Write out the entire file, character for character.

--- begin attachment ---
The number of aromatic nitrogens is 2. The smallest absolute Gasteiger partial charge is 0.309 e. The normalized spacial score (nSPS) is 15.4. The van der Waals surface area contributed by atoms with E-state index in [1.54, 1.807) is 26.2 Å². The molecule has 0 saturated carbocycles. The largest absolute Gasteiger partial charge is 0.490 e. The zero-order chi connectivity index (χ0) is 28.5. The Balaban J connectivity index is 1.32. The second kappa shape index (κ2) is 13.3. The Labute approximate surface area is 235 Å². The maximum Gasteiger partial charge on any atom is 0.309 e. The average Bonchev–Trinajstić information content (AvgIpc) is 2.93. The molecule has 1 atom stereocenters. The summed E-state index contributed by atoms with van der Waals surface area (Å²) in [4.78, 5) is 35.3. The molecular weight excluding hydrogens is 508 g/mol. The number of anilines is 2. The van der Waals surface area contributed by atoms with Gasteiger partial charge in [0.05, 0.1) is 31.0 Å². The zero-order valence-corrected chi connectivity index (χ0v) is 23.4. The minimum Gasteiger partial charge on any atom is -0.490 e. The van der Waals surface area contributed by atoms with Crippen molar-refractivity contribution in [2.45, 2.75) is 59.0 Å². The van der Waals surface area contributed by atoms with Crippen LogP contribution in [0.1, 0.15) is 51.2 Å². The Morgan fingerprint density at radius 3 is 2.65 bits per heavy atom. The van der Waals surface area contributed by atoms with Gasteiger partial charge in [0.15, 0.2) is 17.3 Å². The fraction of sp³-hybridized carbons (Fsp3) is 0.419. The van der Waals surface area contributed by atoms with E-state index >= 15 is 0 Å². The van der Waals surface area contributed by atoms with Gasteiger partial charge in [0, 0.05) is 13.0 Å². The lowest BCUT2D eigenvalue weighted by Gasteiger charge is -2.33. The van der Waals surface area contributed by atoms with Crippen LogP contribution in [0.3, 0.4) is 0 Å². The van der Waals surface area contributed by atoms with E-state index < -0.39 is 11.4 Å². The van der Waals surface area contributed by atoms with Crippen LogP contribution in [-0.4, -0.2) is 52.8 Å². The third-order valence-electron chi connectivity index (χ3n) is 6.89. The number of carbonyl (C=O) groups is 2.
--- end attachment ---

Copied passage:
The number of aromatic nitrogens is 2. The smallest absolute Gasteiger partial charge is 0.309 e. The normalized spacial score (nSPS) is 15.4. The van der Waals surface area contributed by atoms with E-state index in [1.54, 1.807) is 26.2 Å². The molecule has 0 saturated carbocycles. The largest absolute Gasteiger partial charge is 0.490 e. The zero-order chi connectivity index (χ0) is 28.5. The Balaban J connectivity index is 1.32. The second kappa shape index (κ2) is 13.3. The Labute approximate surface area is 235 Å². The maximum Gasteiger partial charge on any atom is 0.309 e. The average Bonchev–Trinajstić information content (AvgIpc) is 2.93. The molecule has 1 atom stereocenters. The summed E-state index contributed by atoms with van der Waals surface area (Å²) in [4.78, 5) is 35.3. The molecular weight excluding hydrogens is 508 g/mol. The number of anilines is 2. The van der Waals surface area contributed by atoms with Gasteiger partial charge in [0.05, 0.1) is 31.0 Å². The zero-order valence-corrected chi connectivity index (χ0v) is 23.4. The minimum Gasteiger partial charge on any atom is -0.490 e. The van der Waals surface area contributed by atoms with Crippen molar-refractivity contribution in [2.45, 2.75) is 59.0 Å². The van der Waals surface area contributed by atoms with Crippen LogP contribution in [0.1, 0.15) is 51.2 Å². The Morgan fingerprint density at radius 3 is 2.65 bits per heavy atom. The van der Waals surface area contributed by atoms with Gasteiger partial charge in [0.15, 0.2) is 17.3 Å². The fraction of sp³-hybridized carbons (Fsp3) is 0.419. The van der Waals surface area contributed by atoms with E-state index >= 15 is 0 Å². The van der Waals surface area contributed by atoms with Gasteiger partial charge in [0, 0.05) is 13.0 Å². The lowest BCUT2D eigenvalue weighted by Gasteiger charge is -2.33. The van der Waals surface area contributed by atoms with Crippen LogP contribution in [0.3, 0.4) is 0 Å². The van der Waals surface area contributed by atoms with E-state index < -0.39 is 11.4 Å². The van der Waals surface area contributed by atoms with Crippen LogP contribution in [-0.4, -0.2) is 52.8 Å². The third-order valence-electron chi connectivity index (χ3n) is 6.89. The number of carbonyl (C=O) groups is 2.